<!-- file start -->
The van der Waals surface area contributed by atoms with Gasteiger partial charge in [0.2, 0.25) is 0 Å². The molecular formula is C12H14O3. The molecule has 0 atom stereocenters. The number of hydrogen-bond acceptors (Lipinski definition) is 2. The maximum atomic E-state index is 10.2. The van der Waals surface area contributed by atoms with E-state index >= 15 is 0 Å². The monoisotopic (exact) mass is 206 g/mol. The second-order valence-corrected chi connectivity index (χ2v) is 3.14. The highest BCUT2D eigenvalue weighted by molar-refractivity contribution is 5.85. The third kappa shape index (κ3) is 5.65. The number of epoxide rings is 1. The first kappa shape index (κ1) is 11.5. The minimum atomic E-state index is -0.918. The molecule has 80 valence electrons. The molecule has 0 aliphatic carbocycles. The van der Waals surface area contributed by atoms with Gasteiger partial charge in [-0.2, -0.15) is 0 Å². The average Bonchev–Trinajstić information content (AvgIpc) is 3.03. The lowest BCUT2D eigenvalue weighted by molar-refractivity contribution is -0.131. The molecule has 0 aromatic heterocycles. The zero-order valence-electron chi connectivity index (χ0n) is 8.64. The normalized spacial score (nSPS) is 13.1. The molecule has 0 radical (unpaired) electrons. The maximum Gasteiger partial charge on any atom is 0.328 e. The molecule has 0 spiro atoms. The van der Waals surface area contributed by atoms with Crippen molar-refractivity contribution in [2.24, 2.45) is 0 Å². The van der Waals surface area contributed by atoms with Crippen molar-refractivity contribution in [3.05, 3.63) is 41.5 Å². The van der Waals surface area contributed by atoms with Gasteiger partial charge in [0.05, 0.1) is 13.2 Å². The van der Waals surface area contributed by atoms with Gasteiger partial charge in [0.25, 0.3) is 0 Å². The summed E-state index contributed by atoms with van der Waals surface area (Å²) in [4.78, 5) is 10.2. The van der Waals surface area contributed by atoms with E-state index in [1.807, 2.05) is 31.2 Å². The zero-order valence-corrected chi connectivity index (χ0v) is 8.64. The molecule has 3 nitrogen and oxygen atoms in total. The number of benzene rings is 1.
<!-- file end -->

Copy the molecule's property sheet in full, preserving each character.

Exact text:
The van der Waals surface area contributed by atoms with Gasteiger partial charge in [0.2, 0.25) is 0 Å². The molecular formula is C12H14O3. The molecule has 0 atom stereocenters. The number of hydrogen-bond acceptors (Lipinski definition) is 2. The maximum atomic E-state index is 10.2. The van der Waals surface area contributed by atoms with E-state index >= 15 is 0 Å². The monoisotopic (exact) mass is 206 g/mol. The second-order valence-corrected chi connectivity index (χ2v) is 3.14. The highest BCUT2D eigenvalue weighted by molar-refractivity contribution is 5.85. The third kappa shape index (κ3) is 5.65. The number of epoxide rings is 1. The first kappa shape index (κ1) is 11.5. The minimum atomic E-state index is -0.918. The molecule has 80 valence electrons. The molecule has 0 aliphatic carbocycles. The van der Waals surface area contributed by atoms with Gasteiger partial charge in [-0.2, -0.15) is 0 Å². The average Bonchev–Trinajstić information content (AvgIpc) is 3.03. The lowest BCUT2D eigenvalue weighted by molar-refractivity contribution is -0.131. The molecule has 0 aromatic heterocycles. The zero-order valence-electron chi connectivity index (χ0n) is 8.64. The normalized spacial score (nSPS) is 13.1. The molecule has 0 radical (unpaired) electrons. The maximum Gasteiger partial charge on any atom is 0.328 e. The molecule has 0 spiro atoms. The van der Waals surface area contributed by atoms with Crippen molar-refractivity contribution in [2.24, 2.45) is 0 Å². The van der Waals surface area contributed by atoms with Crippen molar-refractivity contribution in [3.05, 3.63) is 41.5 Å². The van der Waals surface area contributed by atoms with Gasteiger partial charge in [0.05, 0.1) is 13.2 Å². The van der Waals surface area contributed by atoms with Gasteiger partial charge in [0.25, 0.3) is 0 Å². The summed E-state index contributed by atoms with van der Waals surface area (Å²) in [4.78, 5) is 10.2. The van der Waals surface area contributed by atoms with E-state index in [1.807, 2.05) is 31.2 Å². The zero-order valence-corrected chi connectivity index (χ0v) is 8.64. The molecule has 3 nitrogen and oxygen atoms in total. The number of benzene rings is 1.